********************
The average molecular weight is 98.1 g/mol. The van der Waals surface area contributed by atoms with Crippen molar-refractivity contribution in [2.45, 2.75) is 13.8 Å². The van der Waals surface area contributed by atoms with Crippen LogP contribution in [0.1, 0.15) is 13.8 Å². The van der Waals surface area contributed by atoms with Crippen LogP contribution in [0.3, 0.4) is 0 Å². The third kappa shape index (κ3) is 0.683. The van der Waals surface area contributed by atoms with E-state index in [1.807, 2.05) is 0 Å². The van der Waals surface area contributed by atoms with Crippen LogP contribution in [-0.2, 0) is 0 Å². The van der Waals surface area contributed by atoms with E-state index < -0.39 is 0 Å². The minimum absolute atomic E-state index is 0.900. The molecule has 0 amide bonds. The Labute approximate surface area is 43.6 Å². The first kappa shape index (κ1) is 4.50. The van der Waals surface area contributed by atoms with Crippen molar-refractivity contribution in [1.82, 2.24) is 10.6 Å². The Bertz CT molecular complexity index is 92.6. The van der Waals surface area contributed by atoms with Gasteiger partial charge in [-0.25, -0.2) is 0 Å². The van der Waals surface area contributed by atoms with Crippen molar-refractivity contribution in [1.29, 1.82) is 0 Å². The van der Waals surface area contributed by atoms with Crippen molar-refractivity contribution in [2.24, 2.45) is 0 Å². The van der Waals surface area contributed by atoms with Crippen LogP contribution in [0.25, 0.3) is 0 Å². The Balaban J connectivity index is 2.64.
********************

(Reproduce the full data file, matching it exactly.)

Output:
The average molecular weight is 98.1 g/mol. The van der Waals surface area contributed by atoms with Crippen molar-refractivity contribution in [2.45, 2.75) is 13.8 Å². The van der Waals surface area contributed by atoms with Crippen LogP contribution in [0.1, 0.15) is 13.8 Å². The van der Waals surface area contributed by atoms with Crippen LogP contribution in [0.3, 0.4) is 0 Å². The third kappa shape index (κ3) is 0.683. The van der Waals surface area contributed by atoms with E-state index in [1.807, 2.05) is 0 Å². The van der Waals surface area contributed by atoms with Crippen LogP contribution in [-0.2, 0) is 0 Å². The van der Waals surface area contributed by atoms with E-state index < -0.39 is 0 Å². The minimum absolute atomic E-state index is 0.900. The molecule has 0 amide bonds. The Labute approximate surface area is 43.6 Å². The first kappa shape index (κ1) is 4.50. The van der Waals surface area contributed by atoms with Crippen molar-refractivity contribution in [1.82, 2.24) is 10.6 Å². The Bertz CT molecular complexity index is 92.6. The van der Waals surface area contributed by atoms with Gasteiger partial charge in [-0.25, -0.2) is 0 Å². The van der Waals surface area contributed by atoms with Crippen molar-refractivity contribution in [1.29, 1.82) is 0 Å². The van der Waals surface area contributed by atoms with Crippen molar-refractivity contribution in [2.24, 2.45) is 0 Å². The van der Waals surface area contributed by atoms with Crippen LogP contribution in [0.25, 0.3) is 0 Å². The Balaban J connectivity index is 2.64.